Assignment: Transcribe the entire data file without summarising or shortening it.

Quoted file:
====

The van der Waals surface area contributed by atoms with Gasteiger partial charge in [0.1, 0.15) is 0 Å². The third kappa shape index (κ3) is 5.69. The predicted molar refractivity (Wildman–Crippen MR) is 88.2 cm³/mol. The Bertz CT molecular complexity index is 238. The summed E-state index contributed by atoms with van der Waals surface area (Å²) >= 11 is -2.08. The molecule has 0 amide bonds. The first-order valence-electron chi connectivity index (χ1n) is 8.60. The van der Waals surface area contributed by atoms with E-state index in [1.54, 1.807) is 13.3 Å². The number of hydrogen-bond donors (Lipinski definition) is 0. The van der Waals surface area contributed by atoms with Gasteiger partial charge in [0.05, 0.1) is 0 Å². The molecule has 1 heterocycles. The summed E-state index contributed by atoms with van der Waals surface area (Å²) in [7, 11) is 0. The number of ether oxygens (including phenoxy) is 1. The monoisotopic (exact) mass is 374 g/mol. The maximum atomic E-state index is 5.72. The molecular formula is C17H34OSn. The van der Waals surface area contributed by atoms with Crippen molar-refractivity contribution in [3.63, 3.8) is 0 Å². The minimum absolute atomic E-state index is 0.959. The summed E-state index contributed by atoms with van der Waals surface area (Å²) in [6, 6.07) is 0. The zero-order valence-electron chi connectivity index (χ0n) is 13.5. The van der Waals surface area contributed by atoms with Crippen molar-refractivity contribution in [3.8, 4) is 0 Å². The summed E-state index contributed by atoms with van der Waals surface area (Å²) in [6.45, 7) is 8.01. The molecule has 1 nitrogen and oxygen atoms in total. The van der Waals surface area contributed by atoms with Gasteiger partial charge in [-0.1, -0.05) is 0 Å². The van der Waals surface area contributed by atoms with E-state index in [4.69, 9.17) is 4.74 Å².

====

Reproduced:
The van der Waals surface area contributed by atoms with Gasteiger partial charge in [0.1, 0.15) is 0 Å². The third kappa shape index (κ3) is 5.69. The predicted molar refractivity (Wildman–Crippen MR) is 88.2 cm³/mol. The Bertz CT molecular complexity index is 238. The summed E-state index contributed by atoms with van der Waals surface area (Å²) >= 11 is -2.08. The molecule has 0 amide bonds. The first-order valence-electron chi connectivity index (χ1n) is 8.60. The van der Waals surface area contributed by atoms with E-state index in [1.54, 1.807) is 13.3 Å². The number of hydrogen-bond donors (Lipinski definition) is 0. The van der Waals surface area contributed by atoms with Gasteiger partial charge in [0.05, 0.1) is 0 Å². The molecule has 1 heterocycles. The summed E-state index contributed by atoms with van der Waals surface area (Å²) in [7, 11) is 0. The number of ether oxygens (including phenoxy) is 1. The monoisotopic (exact) mass is 374 g/mol. The maximum atomic E-state index is 5.72. The molecular formula is C17H34OSn. The van der Waals surface area contributed by atoms with Crippen molar-refractivity contribution in [3.63, 3.8) is 0 Å². The minimum absolute atomic E-state index is 0.959. The summed E-state index contributed by atoms with van der Waals surface area (Å²) in [6, 6.07) is 0. The zero-order valence-electron chi connectivity index (χ0n) is 13.5. The van der Waals surface area contributed by atoms with Crippen molar-refractivity contribution in [3.8, 4) is 0 Å². The summed E-state index contributed by atoms with van der Waals surface area (Å²) in [6.45, 7) is 8.01. The molecule has 1 nitrogen and oxygen atoms in total. The van der Waals surface area contributed by atoms with Gasteiger partial charge in [-0.1, -0.05) is 0 Å². The van der Waals surface area contributed by atoms with E-state index in [4.69, 9.17) is 4.74 Å².